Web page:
Transcriptional and translational regulation of glial activation by morphine in a rodent model of neuropathic pain JOURNAL OF PHARMACOLOGY AND EXPERIMENTAL THERAPEUTICS Tawfik, V. L., Lacroix-Fralish, M. L., Nutile-McMeneny, N., DeLeo, J. A. 2005; 313 (3): 1239-1247


Glial cells function in maintenance of homeostasis as well as in pathophysiology. In this study, we determined the time course of spinal glial cell activation during the development of morphine analgesic tolerance in an L5 spinal nerve transection rodent model of neuropathic pain. We also sought to assess whether the method of morphine administration affected neuroimmune activation at the levels of transcription and translation. Rats received L5 spinal nerve transection or no surgery on day 0. On day 6 post-transection, osmotic minipumps were implanted to deliver saline or morphine s.c. (1 or 10 mg/kg) or i.t. (5 or 20 nmol/h). Mechanical allodynia developed immediately after spinal nerve transection; this hypersensitivity was reversed with both low- and high-dose morphine by either route. Tolerance to antiallodynia developed after 3 days of i.t. morphine and after 6 days of s.c. morphine, indicating hastened tolerance following i.t. delivery. Analysis of mRNA revealed that s.c. morphine treatment did not lead to increases in glial activation markers. In contrast, i.t. morphine caused a biphasic alteration in glial fibrillary acidic protein (GFAP) and integrin alpha M mRNA. Protein levels for GFAP were elevated after s.c. and i.t. administration of morphine; however, induction was further enhanced in the latter group. Here, we show for the first time that there is differential recruitment of transcriptional and translational mechanisms of glial activation by systemic and i.t. morphine. Furthermore, we suggest that enhanced neuroimmune activation after i.t. dosing contributes to the hastened development of analgesic tolerance seen in these animals.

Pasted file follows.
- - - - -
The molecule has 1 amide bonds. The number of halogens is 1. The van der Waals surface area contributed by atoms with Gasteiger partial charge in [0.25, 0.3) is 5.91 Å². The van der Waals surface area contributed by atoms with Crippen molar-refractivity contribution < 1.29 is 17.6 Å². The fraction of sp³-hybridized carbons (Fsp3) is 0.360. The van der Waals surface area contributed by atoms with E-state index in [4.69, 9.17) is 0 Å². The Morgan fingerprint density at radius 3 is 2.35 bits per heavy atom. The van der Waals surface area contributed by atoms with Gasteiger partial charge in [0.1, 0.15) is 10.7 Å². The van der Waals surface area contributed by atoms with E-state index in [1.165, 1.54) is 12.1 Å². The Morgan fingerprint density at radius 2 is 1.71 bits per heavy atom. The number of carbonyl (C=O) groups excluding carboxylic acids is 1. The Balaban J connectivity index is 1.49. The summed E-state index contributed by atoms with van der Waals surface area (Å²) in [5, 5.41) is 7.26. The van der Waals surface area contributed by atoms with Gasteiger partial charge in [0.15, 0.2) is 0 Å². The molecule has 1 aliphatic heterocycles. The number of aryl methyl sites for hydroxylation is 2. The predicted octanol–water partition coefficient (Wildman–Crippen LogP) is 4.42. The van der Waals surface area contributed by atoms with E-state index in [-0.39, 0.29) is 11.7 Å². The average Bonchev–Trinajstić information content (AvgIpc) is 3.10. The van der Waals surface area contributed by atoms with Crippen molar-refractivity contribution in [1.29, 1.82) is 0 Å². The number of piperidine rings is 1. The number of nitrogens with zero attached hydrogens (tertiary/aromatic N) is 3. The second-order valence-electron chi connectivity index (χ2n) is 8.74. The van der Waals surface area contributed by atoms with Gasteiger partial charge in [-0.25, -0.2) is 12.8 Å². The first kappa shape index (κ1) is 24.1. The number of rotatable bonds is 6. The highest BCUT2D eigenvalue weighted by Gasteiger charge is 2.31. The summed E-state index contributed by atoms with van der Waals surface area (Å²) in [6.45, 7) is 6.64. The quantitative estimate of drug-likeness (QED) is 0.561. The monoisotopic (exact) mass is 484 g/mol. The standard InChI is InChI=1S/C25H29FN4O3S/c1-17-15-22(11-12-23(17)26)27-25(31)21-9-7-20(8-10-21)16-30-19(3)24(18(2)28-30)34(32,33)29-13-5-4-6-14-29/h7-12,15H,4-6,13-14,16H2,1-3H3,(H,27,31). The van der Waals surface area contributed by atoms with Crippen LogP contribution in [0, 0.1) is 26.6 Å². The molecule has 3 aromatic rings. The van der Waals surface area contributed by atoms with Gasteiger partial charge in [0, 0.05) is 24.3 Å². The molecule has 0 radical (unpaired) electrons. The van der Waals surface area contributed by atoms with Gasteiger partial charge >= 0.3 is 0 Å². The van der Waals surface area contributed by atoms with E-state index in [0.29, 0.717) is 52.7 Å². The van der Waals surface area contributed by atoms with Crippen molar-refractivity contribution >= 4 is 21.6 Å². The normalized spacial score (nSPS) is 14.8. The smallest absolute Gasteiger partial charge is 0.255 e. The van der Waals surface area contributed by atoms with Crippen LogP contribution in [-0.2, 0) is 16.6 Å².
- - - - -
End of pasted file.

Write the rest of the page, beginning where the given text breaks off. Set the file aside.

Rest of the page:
View details for DOI 10.1124/jpet.104.082420

View details for Web of Science ID 000229203200033

View details for PubMedID 15743926